Following on from what I wrote last week about how coincidences that have happened in real life seem too far-fetched if used in fiction, did you hear about the Chinese zoo where the lion turned out to be the keeper's pet chow-chow dog? It took a small boy to point out that lions didn't bark. The story made me think straight away of Hans Christian Anderson's fairytale, The Emperor's New Clothes. The reason that Anderson got away with such an improbable tale was primarily because readers understood that it was meant as a kind of fable. Its realism was in depicting human nature, not the events it portrayed. Plus, he was a great storyteller.
I also couldn't help wondering how the dog involved felt about his role. I imagined it asking: "What exactly is my motivation for this scene?"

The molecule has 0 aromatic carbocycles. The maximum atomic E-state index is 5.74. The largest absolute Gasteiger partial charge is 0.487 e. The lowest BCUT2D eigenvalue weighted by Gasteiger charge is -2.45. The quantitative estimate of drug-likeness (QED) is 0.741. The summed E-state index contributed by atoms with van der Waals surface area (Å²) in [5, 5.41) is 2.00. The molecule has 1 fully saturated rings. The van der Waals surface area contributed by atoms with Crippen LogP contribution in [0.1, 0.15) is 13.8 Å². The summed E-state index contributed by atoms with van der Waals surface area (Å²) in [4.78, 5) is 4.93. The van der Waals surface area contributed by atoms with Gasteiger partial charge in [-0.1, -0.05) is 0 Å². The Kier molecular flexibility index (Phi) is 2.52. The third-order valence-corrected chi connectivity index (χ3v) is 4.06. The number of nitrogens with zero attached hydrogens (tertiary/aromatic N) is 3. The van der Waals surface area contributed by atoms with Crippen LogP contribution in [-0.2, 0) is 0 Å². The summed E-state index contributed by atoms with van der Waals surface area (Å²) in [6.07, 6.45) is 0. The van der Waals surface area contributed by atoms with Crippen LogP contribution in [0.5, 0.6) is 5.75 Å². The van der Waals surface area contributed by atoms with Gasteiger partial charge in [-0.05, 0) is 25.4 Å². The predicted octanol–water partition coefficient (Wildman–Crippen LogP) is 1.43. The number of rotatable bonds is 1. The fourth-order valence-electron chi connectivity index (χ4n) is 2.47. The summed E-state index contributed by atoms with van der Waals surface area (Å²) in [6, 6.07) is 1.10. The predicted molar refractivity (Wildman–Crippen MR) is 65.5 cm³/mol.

My bichon, Harry, does great polar bear impressions, lying on the carpet with his hindlegs stretched behind him and his head between his front paws. He could stand in as a polar bear cub should the zoo ever need one, apart from one small thing. He would need a clause in his contract that said he wouldn't have to go anywhere near water.